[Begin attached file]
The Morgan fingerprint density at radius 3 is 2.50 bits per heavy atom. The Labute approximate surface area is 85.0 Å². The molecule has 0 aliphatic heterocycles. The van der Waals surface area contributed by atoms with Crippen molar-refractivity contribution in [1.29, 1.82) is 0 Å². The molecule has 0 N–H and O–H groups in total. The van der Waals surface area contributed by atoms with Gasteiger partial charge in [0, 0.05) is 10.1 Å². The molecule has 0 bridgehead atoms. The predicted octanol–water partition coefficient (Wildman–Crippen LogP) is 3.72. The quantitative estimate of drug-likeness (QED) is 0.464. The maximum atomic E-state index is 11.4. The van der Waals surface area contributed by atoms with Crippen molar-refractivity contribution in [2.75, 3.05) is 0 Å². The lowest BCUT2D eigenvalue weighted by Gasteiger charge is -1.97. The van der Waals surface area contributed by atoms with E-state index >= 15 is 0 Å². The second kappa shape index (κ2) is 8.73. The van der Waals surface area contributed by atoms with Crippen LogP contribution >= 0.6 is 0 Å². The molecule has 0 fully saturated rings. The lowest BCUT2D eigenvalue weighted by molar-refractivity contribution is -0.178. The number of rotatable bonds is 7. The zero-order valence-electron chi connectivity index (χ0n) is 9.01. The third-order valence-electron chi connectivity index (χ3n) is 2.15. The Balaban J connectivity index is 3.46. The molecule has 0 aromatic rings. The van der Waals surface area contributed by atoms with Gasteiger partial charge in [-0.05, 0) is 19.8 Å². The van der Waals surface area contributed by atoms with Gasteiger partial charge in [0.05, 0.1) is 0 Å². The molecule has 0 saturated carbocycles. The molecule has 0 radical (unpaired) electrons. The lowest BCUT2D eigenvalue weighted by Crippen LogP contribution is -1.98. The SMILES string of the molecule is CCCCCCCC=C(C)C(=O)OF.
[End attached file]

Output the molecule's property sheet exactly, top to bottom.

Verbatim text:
The Morgan fingerprint density at radius 3 is 2.50 bits per heavy atom. The Labute approximate surface area is 85.0 Å². The molecule has 0 aliphatic heterocycles. The van der Waals surface area contributed by atoms with Crippen molar-refractivity contribution in [1.29, 1.82) is 0 Å². The molecule has 0 N–H and O–H groups in total. The van der Waals surface area contributed by atoms with Gasteiger partial charge in [0, 0.05) is 10.1 Å². The molecule has 0 bridgehead atoms. The predicted octanol–water partition coefficient (Wildman–Crippen LogP) is 3.72. The quantitative estimate of drug-likeness (QED) is 0.464. The maximum atomic E-state index is 11.4. The van der Waals surface area contributed by atoms with Crippen molar-refractivity contribution in [2.75, 3.05) is 0 Å². The lowest BCUT2D eigenvalue weighted by Gasteiger charge is -1.97. The van der Waals surface area contributed by atoms with E-state index >= 15 is 0 Å². The second kappa shape index (κ2) is 8.73. The van der Waals surface area contributed by atoms with Crippen LogP contribution >= 0.6 is 0 Å². The molecule has 0 fully saturated rings. The lowest BCUT2D eigenvalue weighted by molar-refractivity contribution is -0.178. The number of rotatable bonds is 7. The zero-order valence-electron chi connectivity index (χ0n) is 9.01. The third-order valence-electron chi connectivity index (χ3n) is 2.15. The Balaban J connectivity index is 3.46. The molecule has 0 aromatic rings. The van der Waals surface area contributed by atoms with Gasteiger partial charge in [-0.05, 0) is 19.8 Å². The van der Waals surface area contributed by atoms with Gasteiger partial charge in [0.05, 0.1) is 0 Å². The molecule has 0 saturated carbocycles. The molecule has 0 radical (unpaired) electrons. The lowest BCUT2D eigenvalue weighted by Crippen LogP contribution is -1.98. The SMILES string of the molecule is CCCCCCCC=C(C)C(=O)OF.